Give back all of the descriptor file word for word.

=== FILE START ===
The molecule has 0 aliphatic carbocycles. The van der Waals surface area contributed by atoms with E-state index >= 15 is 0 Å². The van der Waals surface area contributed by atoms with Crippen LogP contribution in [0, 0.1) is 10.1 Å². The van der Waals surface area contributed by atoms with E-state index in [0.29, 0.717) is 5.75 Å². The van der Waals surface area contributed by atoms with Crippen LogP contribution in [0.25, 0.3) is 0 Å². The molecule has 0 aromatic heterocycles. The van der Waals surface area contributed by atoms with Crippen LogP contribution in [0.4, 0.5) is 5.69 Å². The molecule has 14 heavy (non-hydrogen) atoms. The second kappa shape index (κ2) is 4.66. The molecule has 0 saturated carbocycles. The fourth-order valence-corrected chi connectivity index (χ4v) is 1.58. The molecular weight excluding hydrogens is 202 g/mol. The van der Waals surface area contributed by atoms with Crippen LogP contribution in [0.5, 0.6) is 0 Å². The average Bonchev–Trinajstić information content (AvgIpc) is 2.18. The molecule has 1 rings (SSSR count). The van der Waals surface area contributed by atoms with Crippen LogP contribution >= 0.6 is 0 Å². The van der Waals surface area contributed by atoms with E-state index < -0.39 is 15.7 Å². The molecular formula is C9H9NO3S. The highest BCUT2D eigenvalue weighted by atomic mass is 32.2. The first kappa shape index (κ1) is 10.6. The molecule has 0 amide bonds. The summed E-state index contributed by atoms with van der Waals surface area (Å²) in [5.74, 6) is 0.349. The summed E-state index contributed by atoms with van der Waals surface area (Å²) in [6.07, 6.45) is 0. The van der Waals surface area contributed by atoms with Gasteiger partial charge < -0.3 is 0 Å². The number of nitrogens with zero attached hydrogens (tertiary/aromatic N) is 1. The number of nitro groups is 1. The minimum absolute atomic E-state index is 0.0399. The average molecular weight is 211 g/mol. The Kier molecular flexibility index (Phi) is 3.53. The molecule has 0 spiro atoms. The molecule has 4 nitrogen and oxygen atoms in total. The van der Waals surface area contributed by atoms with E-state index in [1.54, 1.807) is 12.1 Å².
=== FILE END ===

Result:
The molecule has 0 aliphatic carbocycles. The van der Waals surface area contributed by atoms with E-state index >= 15 is 0 Å². The van der Waals surface area contributed by atoms with Crippen LogP contribution in [0, 0.1) is 10.1 Å². The van der Waals surface area contributed by atoms with E-state index in [0.29, 0.717) is 5.75 Å². The van der Waals surface area contributed by atoms with Crippen LogP contribution in [0.25, 0.3) is 0 Å². The molecule has 0 aromatic heterocycles. The van der Waals surface area contributed by atoms with Crippen LogP contribution in [0.4, 0.5) is 5.69 Å². The molecule has 14 heavy (non-hydrogen) atoms. The second kappa shape index (κ2) is 4.66. The molecule has 0 saturated carbocycles. The fourth-order valence-corrected chi connectivity index (χ4v) is 1.58. The molecular weight excluding hydrogens is 202 g/mol. The van der Waals surface area contributed by atoms with Crippen LogP contribution in [0.5, 0.6) is 0 Å². The average Bonchev–Trinajstić information content (AvgIpc) is 2.18. The molecule has 1 rings (SSSR count). The van der Waals surface area contributed by atoms with Crippen LogP contribution >= 0.6 is 0 Å². The van der Waals surface area contributed by atoms with E-state index < -0.39 is 15.7 Å². The molecular formula is C9H9NO3S. The highest BCUT2D eigenvalue weighted by atomic mass is 32.2. The first kappa shape index (κ1) is 10.6. The molecule has 0 amide bonds. The summed E-state index contributed by atoms with van der Waals surface area (Å²) in [5.74, 6) is 0.349. The summed E-state index contributed by atoms with van der Waals surface area (Å²) in [6.07, 6.45) is 0. The van der Waals surface area contributed by atoms with Gasteiger partial charge < -0.3 is 0 Å². The number of nitrogens with zero attached hydrogens (tertiary/aromatic N) is 1. The number of nitro groups is 1. The minimum absolute atomic E-state index is 0.0399. The average molecular weight is 211 g/mol. The Kier molecular flexibility index (Phi) is 3.53. The molecule has 0 spiro atoms. The molecule has 4 nitrogen and oxygen atoms in total. The van der Waals surface area contributed by atoms with E-state index in [1.54, 1.807) is 12.1 Å².